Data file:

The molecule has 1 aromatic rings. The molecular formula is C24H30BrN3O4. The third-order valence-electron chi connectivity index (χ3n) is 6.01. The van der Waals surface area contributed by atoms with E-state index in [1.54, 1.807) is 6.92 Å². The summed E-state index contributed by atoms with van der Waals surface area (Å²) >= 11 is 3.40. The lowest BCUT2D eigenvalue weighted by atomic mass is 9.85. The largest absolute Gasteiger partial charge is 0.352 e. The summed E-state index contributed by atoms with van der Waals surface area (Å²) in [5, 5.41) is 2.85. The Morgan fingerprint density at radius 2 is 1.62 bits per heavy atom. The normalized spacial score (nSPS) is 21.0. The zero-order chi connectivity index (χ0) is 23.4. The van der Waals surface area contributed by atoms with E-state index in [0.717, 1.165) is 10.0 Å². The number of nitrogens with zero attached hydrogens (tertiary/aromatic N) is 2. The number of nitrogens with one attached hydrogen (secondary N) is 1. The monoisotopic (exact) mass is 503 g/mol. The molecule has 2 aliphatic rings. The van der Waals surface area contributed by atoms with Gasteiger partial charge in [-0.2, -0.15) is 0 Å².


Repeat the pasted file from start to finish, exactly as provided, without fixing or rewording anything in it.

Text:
The molecule has 1 aromatic rings. The molecular formula is C24H30BrN3O4. The third-order valence-electron chi connectivity index (χ3n) is 6.01. The van der Waals surface area contributed by atoms with E-state index in [1.54, 1.807) is 6.92 Å². The summed E-state index contributed by atoms with van der Waals surface area (Å²) >= 11 is 3.40. The lowest BCUT2D eigenvalue weighted by atomic mass is 9.85. The largest absolute Gasteiger partial charge is 0.352 e. The summed E-state index contributed by atoms with van der Waals surface area (Å²) in [5, 5.41) is 2.85. The Morgan fingerprint density at radius 2 is 1.62 bits per heavy atom. The normalized spacial score (nSPS) is 21.0. The zero-order chi connectivity index (χ0) is 23.4. The van der Waals surface area contributed by atoms with E-state index in [0.717, 1.165) is 10.0 Å². The number of nitrogens with zero attached hydrogens (tertiary/aromatic N) is 2. The number of nitrogens with one attached hydrogen (secondary N) is 1. The monoisotopic (exact) mass is 503 g/mol. The molecule has 2 aliphatic rings. The van der Waals surface area contributed by atoms with Gasteiger partial charge in [-0.2, -0.15) is 0 Å².